Facebook says identified 'political influence campaign' ahead of United States midterm elections

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The announcement is Facebook's first acknowledgement of potential meddling ahead of the midterm elections in the U.S. in November. The social network said they found evidence of "connections" between the accounts suspended today and previous accounts linked to Russia's Internet Research Agency, but that it was insufficient to conclude that Russians were behind them.

According to a Facebook official, the company this week briefed members of the U.S. House and Senate as well as officials at the Department of Homeland Security.

"I think with pretty high confidence that.this was Russian-related", he said. Richard Burr, the Republican chairman of that committee. "The Russians want a weak America".

U.S. Vice President Mike Pence vowed to protect the upcoming elections from such foreign interference.

It revealed it has suspended 32 accounts "because they were involved in coordinated inauthentic behavior".

After being caught flat-footed by the Internet Research Agency's efforts to use social media to sow division before the 2016 presidential election, Facebook is trying to avoid a repeat disaster in 2018.

The company said more than 290,000 accounts followed at least one of the fake pages, with the earliest having been created in March 2017. Unite the Right was a far-right rally that included Nazis and white nationalists.

However, some users were not so impressed as many said they believed shutting down two dozen accounts would barely make a dent in combatting the spread of fake news. The earliest was created in March of a year ago, while the most recent was created this May.


The names Facebook said were given to some of the deleted pages paralleled those of 2016 groups allegedly established by Russian agents to manipulate American voters with particular ethnic, cultural, or political identities.

"We disabled the event earlier today and reached out out to the legitimate admins of five other pages", said Gleicher in a call with reporters.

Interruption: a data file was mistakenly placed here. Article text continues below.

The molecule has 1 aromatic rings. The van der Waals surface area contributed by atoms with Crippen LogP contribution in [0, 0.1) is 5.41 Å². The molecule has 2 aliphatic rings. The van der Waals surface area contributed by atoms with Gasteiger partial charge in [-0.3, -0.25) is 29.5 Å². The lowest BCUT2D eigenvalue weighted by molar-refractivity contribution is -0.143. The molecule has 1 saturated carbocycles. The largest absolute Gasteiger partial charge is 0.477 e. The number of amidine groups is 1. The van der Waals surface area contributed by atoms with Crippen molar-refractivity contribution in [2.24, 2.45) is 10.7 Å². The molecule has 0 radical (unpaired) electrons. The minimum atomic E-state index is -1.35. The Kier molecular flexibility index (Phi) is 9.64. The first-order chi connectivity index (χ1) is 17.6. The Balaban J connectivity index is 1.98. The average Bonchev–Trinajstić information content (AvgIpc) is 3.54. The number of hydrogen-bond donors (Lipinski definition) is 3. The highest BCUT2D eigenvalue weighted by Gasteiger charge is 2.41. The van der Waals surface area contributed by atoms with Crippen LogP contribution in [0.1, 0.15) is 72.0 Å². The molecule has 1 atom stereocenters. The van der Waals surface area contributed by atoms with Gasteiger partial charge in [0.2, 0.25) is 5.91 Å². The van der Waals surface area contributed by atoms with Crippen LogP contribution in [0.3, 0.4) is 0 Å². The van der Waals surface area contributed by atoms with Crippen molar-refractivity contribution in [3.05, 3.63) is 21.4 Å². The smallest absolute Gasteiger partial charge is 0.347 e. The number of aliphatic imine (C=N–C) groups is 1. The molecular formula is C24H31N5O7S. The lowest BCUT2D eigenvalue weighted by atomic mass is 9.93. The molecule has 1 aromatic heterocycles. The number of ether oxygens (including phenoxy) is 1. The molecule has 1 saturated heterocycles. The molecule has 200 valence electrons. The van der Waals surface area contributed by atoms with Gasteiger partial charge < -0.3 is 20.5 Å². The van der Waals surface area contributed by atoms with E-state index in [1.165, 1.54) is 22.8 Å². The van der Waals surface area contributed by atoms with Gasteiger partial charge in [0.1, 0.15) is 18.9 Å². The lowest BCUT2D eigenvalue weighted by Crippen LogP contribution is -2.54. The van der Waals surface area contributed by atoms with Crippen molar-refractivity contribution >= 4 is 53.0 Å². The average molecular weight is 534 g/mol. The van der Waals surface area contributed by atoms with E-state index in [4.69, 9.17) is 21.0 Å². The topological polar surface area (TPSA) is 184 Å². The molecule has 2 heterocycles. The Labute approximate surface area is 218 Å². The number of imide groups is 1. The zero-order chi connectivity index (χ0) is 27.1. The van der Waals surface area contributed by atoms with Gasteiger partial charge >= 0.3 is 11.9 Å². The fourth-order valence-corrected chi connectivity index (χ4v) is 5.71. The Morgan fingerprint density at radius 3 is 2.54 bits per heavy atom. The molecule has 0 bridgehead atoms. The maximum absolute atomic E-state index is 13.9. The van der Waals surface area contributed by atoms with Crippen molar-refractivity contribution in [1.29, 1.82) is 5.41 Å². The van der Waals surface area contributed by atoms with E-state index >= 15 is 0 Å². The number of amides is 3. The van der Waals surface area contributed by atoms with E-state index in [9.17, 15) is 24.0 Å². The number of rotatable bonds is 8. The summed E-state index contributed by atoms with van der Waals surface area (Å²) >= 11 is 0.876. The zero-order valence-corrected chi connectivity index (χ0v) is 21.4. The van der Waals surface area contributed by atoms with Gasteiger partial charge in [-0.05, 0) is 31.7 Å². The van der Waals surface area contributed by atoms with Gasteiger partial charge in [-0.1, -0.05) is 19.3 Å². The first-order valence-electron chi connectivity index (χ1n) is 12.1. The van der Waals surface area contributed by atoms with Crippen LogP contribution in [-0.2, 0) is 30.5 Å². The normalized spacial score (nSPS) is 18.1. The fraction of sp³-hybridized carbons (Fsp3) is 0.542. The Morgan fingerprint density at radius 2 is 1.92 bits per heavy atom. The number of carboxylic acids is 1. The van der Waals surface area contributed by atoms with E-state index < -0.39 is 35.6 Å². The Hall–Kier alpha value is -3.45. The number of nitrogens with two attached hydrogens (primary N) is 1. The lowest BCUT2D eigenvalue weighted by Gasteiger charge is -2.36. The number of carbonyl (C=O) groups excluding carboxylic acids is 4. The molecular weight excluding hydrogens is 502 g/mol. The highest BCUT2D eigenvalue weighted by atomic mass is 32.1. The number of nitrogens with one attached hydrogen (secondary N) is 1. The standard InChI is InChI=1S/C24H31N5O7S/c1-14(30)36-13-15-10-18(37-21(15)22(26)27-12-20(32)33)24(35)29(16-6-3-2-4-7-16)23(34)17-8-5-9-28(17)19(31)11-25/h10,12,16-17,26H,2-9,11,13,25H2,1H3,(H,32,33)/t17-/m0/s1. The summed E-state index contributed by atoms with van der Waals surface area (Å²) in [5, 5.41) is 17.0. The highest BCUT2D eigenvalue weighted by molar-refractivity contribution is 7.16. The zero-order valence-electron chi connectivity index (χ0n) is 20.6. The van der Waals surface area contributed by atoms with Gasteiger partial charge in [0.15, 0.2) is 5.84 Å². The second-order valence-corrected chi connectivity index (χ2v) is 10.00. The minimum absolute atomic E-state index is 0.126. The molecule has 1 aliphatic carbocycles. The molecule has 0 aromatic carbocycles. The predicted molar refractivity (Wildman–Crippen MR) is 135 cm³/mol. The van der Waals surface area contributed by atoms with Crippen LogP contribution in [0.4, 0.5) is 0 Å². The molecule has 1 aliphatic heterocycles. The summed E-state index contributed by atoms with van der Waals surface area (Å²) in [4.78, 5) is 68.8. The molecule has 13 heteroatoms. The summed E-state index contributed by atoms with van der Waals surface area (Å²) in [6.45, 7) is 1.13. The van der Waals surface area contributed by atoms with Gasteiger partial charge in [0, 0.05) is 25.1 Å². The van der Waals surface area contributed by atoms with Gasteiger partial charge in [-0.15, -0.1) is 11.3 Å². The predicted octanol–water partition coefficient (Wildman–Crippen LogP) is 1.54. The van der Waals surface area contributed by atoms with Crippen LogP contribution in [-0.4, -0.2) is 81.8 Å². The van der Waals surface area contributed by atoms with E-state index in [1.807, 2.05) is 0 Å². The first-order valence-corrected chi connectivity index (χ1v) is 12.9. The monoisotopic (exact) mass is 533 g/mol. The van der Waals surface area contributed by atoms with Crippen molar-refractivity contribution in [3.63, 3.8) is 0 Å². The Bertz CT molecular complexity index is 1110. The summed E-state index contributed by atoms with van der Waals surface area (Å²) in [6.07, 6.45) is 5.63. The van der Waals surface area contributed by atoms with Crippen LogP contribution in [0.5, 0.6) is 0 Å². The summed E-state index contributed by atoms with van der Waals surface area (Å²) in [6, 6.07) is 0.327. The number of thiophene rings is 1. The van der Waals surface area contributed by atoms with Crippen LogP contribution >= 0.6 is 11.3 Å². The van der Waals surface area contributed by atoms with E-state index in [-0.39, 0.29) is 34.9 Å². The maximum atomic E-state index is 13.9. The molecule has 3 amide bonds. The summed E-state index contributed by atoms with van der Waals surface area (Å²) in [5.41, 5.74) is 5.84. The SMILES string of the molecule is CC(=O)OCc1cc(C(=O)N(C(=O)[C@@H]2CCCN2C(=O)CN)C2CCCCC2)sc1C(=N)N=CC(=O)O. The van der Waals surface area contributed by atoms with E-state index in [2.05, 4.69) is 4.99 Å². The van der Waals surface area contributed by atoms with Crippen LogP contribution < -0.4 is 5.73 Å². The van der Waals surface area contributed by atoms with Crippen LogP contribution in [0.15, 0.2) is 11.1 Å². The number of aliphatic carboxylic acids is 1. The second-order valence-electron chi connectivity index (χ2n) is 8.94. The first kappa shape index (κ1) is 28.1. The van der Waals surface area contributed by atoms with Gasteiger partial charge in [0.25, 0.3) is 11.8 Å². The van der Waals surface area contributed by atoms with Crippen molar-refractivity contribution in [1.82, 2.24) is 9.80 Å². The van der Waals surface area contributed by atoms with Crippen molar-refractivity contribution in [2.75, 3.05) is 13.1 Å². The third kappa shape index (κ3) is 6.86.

Facebook said the entities behind the accounts ran about 150 ads for about $11,000 on Facebook and Instagram, paid for with USA and Canadian currency.

Facebook said since the company has increased efforts to prevent abuse, the creators of fake accounts have begun to employ trickier, more secretive efforts. Facebook said that the "bad actors" used VPNs and internet phone services to hide their identity and even paid third parties to run ads on their behalf.

The company's announcement comes after it has faced congressional questioning this year about whether it has marginalized conservative voices or allowed nutty sites to exist, and in the wake of last week's huge market drop in the share price following Facebook's announcement the pace of new accounts opening had slackened.

Having been publicly embarrassed and then excoriated for its failure to identify a massive misinformation campaign last time around, Facebook has expanded its security team, hiring several serious counterterrorism experts, and introduced new rules included the requirement for political advertisers to register with a USA addresses.

The company previously had said 126 million Americans may have seen Russian-backed political content on Facebook over a two-year period, and that 16 million may have been exposed to Russian information on Instagram.

However, Senator Mark Warner, the top Democrat on the US Senate Intelligence Committee, issued a statement tying the latest Facebook activity directly to Russian Federation.

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